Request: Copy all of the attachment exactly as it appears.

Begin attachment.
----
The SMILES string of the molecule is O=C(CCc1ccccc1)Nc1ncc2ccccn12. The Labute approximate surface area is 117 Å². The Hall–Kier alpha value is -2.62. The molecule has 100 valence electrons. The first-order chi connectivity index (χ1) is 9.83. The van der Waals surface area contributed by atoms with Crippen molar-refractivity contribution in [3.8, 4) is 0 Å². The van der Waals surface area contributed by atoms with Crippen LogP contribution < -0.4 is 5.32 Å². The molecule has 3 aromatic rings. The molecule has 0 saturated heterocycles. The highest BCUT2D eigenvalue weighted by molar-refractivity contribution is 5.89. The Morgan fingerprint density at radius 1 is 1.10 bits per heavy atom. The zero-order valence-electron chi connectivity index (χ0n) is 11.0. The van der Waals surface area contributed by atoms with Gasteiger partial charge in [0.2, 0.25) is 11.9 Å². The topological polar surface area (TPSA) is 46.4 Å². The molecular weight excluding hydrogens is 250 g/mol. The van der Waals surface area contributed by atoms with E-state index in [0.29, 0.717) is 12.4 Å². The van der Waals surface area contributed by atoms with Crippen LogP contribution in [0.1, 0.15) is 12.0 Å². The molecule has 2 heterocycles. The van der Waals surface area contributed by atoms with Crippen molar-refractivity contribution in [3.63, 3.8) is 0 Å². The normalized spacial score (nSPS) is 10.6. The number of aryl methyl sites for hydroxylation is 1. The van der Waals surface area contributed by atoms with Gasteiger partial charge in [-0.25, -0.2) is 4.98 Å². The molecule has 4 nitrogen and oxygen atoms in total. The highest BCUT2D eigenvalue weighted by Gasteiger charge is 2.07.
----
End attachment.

The SMILES string of the molecule is O=C(CCc1ccccc1)Nc1ncc2ccccn12. The Labute approximate surface area is 117 Å². The Hall–Kier alpha value is -2.62. The molecule has 100 valence electrons. The first-order chi connectivity index (χ1) is 9.83. The van der Waals surface area contributed by atoms with Crippen molar-refractivity contribution in [3.8, 4) is 0 Å². The van der Waals surface area contributed by atoms with Crippen LogP contribution < -0.4 is 5.32 Å². The molecule has 3 aromatic rings. The molecule has 0 saturated heterocycles. The highest BCUT2D eigenvalue weighted by molar-refractivity contribution is 5.89. The Morgan fingerprint density at radius 1 is 1.10 bits per heavy atom. The zero-order valence-electron chi connectivity index (χ0n) is 11.0. The van der Waals surface area contributed by atoms with Gasteiger partial charge in [0.2, 0.25) is 11.9 Å². The topological polar surface area (TPSA) is 46.4 Å². The molecular weight excluding hydrogens is 250 g/mol. The van der Waals surface area contributed by atoms with E-state index in [0.29, 0.717) is 12.4 Å². The van der Waals surface area contributed by atoms with Crippen LogP contribution in [0.1, 0.15) is 12.0 Å². The molecule has 2 heterocycles. The van der Waals surface area contributed by atoms with Crippen molar-refractivity contribution in [3.63, 3.8) is 0 Å². The normalized spacial score (nSPS) is 10.6. The number of aryl methyl sites for hydroxylation is 1. The van der Waals surface area contributed by atoms with Gasteiger partial charge in [-0.25, -0.2) is 4.98 Å². The molecule has 4 nitrogen and oxygen atoms in total. The highest BCUT2D eigenvalue weighted by Gasteiger charge is 2.07.